Will Struggling Bowling Alley Score Funds From PETA?

‘Spare Animals’ Ad That Replaces Whole Gutter Top With Gaping Mouths Could Help Keep Vision Lanes Alive

For Immediate Release:
December 17, 2020

Contact:
Megan Wiltsie 202-483-7382

Westland, Mich. – After Vision Lanes co-owner Steven Klein wrote an obituary for his bowling alley—because of COVID-19 regulations, “She is dying. Something is killing her and she is being told that she needs to be sacrificed”—PETA sent the owners a letter this morning offering to help by paying to run a pro-vegan ad above the pin decks if they reopen the bowling alley.

PETA points out that the 1918 pandemic and this one—along with avian flu, swine flu, and SARS—have been linked to animal markets and factory farms and that eating animals is also linked to deadly health conditions, including cancer, heart disease, strokes, and diabetes.

“Going vegan is like bowling a 300,” says PETA President Ingrid Newkirk. “And since saving animals is right up PETA’s alley, we’re happy to roll this promotion of healthy and humane vegan meals to Vision Lanes.”

PETA—whose motto reads, in part, that “animals are not ours to eat” and which opposes speciesism, a human-supremacist worldview—also encourages Vision Lanes to offer vegan foods such as pizza with dairy-free cheese and veggie burgers at its restaurant, the All Star Grille, which is currently open for carry-out.

For more information, please visit PETA.org.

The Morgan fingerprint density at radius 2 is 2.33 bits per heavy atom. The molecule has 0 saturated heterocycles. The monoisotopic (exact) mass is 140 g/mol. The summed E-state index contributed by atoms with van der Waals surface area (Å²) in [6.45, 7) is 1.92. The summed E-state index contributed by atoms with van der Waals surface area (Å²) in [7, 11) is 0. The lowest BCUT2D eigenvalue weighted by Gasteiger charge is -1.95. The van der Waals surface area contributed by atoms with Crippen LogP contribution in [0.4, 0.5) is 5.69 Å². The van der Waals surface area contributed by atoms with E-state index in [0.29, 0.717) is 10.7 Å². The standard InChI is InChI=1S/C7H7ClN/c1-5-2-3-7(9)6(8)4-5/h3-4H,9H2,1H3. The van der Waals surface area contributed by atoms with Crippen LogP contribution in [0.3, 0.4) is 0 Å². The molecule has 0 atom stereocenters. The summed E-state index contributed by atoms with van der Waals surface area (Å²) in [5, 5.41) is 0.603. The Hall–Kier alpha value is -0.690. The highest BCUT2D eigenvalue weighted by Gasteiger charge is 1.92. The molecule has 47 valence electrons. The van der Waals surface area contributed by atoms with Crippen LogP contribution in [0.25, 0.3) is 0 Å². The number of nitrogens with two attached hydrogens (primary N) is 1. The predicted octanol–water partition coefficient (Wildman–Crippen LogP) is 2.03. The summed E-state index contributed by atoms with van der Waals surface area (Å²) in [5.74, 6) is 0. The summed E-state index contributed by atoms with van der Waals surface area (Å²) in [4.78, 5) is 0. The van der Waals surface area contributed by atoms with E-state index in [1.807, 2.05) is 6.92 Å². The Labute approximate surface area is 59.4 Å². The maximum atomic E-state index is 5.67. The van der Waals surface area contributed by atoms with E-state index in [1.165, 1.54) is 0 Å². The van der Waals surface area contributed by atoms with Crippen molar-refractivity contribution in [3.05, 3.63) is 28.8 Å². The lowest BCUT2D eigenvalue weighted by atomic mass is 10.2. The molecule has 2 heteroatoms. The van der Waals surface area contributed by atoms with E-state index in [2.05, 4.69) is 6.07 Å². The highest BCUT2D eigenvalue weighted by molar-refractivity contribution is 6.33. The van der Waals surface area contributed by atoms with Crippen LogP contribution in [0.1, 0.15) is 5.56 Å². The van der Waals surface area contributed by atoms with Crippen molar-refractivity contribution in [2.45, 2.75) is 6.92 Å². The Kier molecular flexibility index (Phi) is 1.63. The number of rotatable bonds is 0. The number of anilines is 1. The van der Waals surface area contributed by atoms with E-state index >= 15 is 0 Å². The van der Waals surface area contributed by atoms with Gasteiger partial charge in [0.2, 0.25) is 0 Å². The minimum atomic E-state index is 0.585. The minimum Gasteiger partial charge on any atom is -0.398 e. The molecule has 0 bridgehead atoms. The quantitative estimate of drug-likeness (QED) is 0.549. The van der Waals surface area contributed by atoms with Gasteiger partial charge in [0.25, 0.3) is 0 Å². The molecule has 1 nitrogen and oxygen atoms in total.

PETA’s letter to Vision Lanes follows.

December 17, 2020

Steven and Lisa Klein

Owners
Vision Lanes

Dear Mr. and Mrs. Klein,

I’m writing on behalf of People for the Ethical Treatment of Animals (PETA) in response to the obituary that you wrote for Vision Lanes. We understand that like many businesses, it has been struggling as a result of the pandemic. However, we have an offer that could score you some funding during this difficult time: We’d like to pay to place this eye-catching ad that reads, “Spare Animals. Get Your Health out of the Gutter! Go Vegan. PETA,” above the pin deck if  you reopen.

As you may know, the novel coronavirus originated at a live-animal market where animals are crammed together and sold for human consumption. Pathogens flourish on filthy factory farms and in slaughterhouses and animal markets worldwide, making such places perfect breeding grounds for dangerous bacteria and deadly viruses. In addition to the high risk of contamination from pathogens—including E. coli, campylobacter, and salmonella—meat contains no fiber and is packed with artery-clogging saturated fat and cholesterol.

According to the Academy of Nutrition and Dietetics, vegans reduce their risk of developing diabetes by 62%, their chance of being hospitalized for a heart attack by 33%, their risk of suffering from heart disease by 29%, and their risk of developing cancer by 18%. A vegan diet is also linked to a decrease in the risk of suffering from obesity, since vegans are about 18% thinner and 10 to 20 pounds lighter, on average, than their meat-eating counterparts.

Consuming meat, eggs, and dairy has long been known to be unhealthy and unnecessary, and the current COVID-19 crisis is just one more reason why we, as a society, need to aim higher. We also urge you to serve vegan foods—such as pizza with dairy-free cheese, the vegan Beyond Burger, Yves Veggie Dogs, and Gardein Crispy Tenders—at your grill. I look forward to hearing from you to get the ball rolling on this win-win offer. Thank you for your consideration.

Very truly yours,

Ingrid E. Newkirk

President

For Media: Contact PETA's
Media Response Team.

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“Almost all of us grew up eating meat, wearing leather, and going to circuses and zoos. We never considered the impact of these actions on the animals involved. For whatever reason, you are now asking the question: Why should animals have rights?” READ MORE

— Ingrid E. Newkirk, PETA President and co-author of Animalkind